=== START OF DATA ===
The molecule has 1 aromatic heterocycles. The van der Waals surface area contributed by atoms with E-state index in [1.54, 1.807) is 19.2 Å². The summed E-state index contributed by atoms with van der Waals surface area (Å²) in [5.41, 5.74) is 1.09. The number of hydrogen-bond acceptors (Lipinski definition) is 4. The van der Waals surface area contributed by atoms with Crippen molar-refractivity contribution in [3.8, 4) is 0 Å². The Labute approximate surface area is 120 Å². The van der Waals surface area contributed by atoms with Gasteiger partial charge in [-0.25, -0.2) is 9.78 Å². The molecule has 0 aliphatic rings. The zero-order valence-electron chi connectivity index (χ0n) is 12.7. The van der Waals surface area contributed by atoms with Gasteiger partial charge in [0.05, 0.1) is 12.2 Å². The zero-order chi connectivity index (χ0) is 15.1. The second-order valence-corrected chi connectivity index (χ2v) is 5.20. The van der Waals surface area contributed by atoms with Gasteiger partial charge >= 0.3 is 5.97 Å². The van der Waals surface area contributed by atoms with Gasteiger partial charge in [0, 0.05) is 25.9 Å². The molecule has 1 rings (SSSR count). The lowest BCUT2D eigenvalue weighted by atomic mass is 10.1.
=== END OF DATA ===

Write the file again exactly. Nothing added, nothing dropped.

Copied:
The molecule has 1 aromatic heterocycles. The van der Waals surface area contributed by atoms with E-state index in [1.54, 1.807) is 19.2 Å². The summed E-state index contributed by atoms with van der Waals surface area (Å²) in [5.41, 5.74) is 1.09. The number of hydrogen-bond acceptors (Lipinski definition) is 4. The van der Waals surface area contributed by atoms with Crippen molar-refractivity contribution in [3.8, 4) is 0 Å². The Labute approximate surface area is 120 Å². The van der Waals surface area contributed by atoms with Gasteiger partial charge in [-0.25, -0.2) is 9.78 Å². The molecule has 0 aliphatic rings. The zero-order valence-electron chi connectivity index (χ0n) is 12.7. The van der Waals surface area contributed by atoms with Gasteiger partial charge in [0.05, 0.1) is 12.2 Å². The zero-order chi connectivity index (χ0) is 15.1. The second-order valence-corrected chi connectivity index (χ2v) is 5.20. The van der Waals surface area contributed by atoms with Gasteiger partial charge >= 0.3 is 5.97 Å². The van der Waals surface area contributed by atoms with Gasteiger partial charge in [0, 0.05) is 25.9 Å². The molecule has 1 rings (SSSR count). The lowest BCUT2D eigenvalue weighted by atomic mass is 10.1.